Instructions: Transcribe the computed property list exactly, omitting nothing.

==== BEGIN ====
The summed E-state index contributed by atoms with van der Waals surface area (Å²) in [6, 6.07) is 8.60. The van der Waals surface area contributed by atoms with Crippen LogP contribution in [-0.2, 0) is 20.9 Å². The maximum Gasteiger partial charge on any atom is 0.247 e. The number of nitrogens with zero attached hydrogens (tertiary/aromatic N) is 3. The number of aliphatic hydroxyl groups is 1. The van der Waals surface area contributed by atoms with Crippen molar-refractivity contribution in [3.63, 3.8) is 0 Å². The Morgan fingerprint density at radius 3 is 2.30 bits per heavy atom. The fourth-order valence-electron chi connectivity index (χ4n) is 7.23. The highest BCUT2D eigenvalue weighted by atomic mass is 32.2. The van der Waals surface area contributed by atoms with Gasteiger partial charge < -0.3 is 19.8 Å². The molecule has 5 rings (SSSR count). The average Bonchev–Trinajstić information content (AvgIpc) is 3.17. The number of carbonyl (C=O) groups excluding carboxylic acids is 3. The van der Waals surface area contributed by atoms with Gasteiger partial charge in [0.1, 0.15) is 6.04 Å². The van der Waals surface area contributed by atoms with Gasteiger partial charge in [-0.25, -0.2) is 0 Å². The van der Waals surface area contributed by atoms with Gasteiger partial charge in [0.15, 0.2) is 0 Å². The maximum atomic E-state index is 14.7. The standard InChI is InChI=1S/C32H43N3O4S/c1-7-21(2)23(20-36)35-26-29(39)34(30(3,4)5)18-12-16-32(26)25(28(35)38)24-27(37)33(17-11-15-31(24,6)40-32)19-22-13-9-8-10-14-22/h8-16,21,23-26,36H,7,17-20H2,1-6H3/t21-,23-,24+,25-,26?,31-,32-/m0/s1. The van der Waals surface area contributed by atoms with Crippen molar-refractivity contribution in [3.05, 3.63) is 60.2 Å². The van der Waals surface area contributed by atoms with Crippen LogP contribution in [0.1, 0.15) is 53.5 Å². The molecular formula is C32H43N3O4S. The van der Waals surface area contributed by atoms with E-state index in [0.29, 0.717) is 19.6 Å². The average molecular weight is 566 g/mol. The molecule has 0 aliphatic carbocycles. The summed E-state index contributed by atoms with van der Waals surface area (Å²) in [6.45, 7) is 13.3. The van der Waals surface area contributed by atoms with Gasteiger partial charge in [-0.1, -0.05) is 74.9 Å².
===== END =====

The summed E-state index contributed by atoms with van der Waals surface area (Å²) in [6, 6.07) is 8.60. The van der Waals surface area contributed by atoms with Crippen LogP contribution in [-0.2, 0) is 20.9 Å². The maximum Gasteiger partial charge on any atom is 0.247 e. The number of nitrogens with zero attached hydrogens (tertiary/aromatic N) is 3. The number of aliphatic hydroxyl groups is 1. The van der Waals surface area contributed by atoms with Crippen molar-refractivity contribution in [3.63, 3.8) is 0 Å². The Morgan fingerprint density at radius 3 is 2.30 bits per heavy atom. The fourth-order valence-electron chi connectivity index (χ4n) is 7.23. The highest BCUT2D eigenvalue weighted by atomic mass is 32.2. The van der Waals surface area contributed by atoms with Gasteiger partial charge < -0.3 is 19.8 Å². The molecule has 5 rings (SSSR count). The average Bonchev–Trinajstić information content (AvgIpc) is 3.17. The number of carbonyl (C=O) groups excluding carboxylic acids is 3. The van der Waals surface area contributed by atoms with Gasteiger partial charge in [0.1, 0.15) is 6.04 Å². The van der Waals surface area contributed by atoms with Gasteiger partial charge in [-0.25, -0.2) is 0 Å². The van der Waals surface area contributed by atoms with Gasteiger partial charge in [0.15, 0.2) is 0 Å². The maximum atomic E-state index is 14.7. The standard InChI is InChI=1S/C32H43N3O4S/c1-7-21(2)23(20-36)35-26-29(39)34(30(3,4)5)18-12-16-32(26)25(28(35)38)24-27(37)33(17-11-15-31(24,6)40-32)19-22-13-9-8-10-14-22/h8-16,21,23-26,36H,7,17-20H2,1-6H3/t21-,23-,24+,25-,26?,31-,32-/m0/s1. The van der Waals surface area contributed by atoms with Crippen molar-refractivity contribution in [3.05, 3.63) is 60.2 Å². The van der Waals surface area contributed by atoms with Crippen LogP contribution in [0.1, 0.15) is 53.5 Å². The molecular formula is C32H43N3O4S. The van der Waals surface area contributed by atoms with E-state index in [0.29, 0.717) is 19.6 Å². The average molecular weight is 566 g/mol. The molecule has 0 aliphatic carbocycles. The summed E-state index contributed by atoms with van der Waals surface area (Å²) in [6.45, 7) is 13.3. The van der Waals surface area contributed by atoms with Gasteiger partial charge in [-0.1, -0.05) is 74.9 Å².